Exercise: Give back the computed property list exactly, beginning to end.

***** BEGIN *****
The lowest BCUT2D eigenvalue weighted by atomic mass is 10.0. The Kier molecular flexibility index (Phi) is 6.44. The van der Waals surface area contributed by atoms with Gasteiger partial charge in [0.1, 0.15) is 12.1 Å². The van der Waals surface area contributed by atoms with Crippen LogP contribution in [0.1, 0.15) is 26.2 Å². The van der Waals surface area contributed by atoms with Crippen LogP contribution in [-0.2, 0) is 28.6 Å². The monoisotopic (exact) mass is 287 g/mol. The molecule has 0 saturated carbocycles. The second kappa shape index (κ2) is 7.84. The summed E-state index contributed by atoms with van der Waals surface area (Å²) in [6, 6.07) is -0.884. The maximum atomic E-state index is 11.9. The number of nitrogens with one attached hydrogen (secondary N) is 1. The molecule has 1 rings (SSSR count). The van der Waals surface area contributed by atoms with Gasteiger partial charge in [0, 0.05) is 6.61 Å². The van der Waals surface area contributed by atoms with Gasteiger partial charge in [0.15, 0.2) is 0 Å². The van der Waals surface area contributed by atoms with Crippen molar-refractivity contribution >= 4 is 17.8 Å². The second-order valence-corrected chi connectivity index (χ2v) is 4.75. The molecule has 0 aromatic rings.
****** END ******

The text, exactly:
The lowest BCUT2D eigenvalue weighted by atomic mass is 10.0. The Kier molecular flexibility index (Phi) is 6.44. The van der Waals surface area contributed by atoms with Gasteiger partial charge in [0.1, 0.15) is 12.1 Å². The van der Waals surface area contributed by atoms with Crippen LogP contribution in [0.1, 0.15) is 26.2 Å². The van der Waals surface area contributed by atoms with Crippen LogP contribution in [-0.2, 0) is 28.6 Å². The monoisotopic (exact) mass is 287 g/mol. The molecule has 0 saturated carbocycles. The second kappa shape index (κ2) is 7.84. The summed E-state index contributed by atoms with van der Waals surface area (Å²) in [6, 6.07) is -0.884. The maximum atomic E-state index is 11.9. The number of nitrogens with one attached hydrogen (secondary N) is 1. The molecule has 1 rings (SSSR count). The van der Waals surface area contributed by atoms with Gasteiger partial charge in [0, 0.05) is 6.61 Å². The van der Waals surface area contributed by atoms with Gasteiger partial charge in [0.15, 0.2) is 0 Å². The van der Waals surface area contributed by atoms with Crippen molar-refractivity contribution >= 4 is 17.8 Å². The second-order valence-corrected chi connectivity index (χ2v) is 4.75. The molecule has 0 aromatic rings.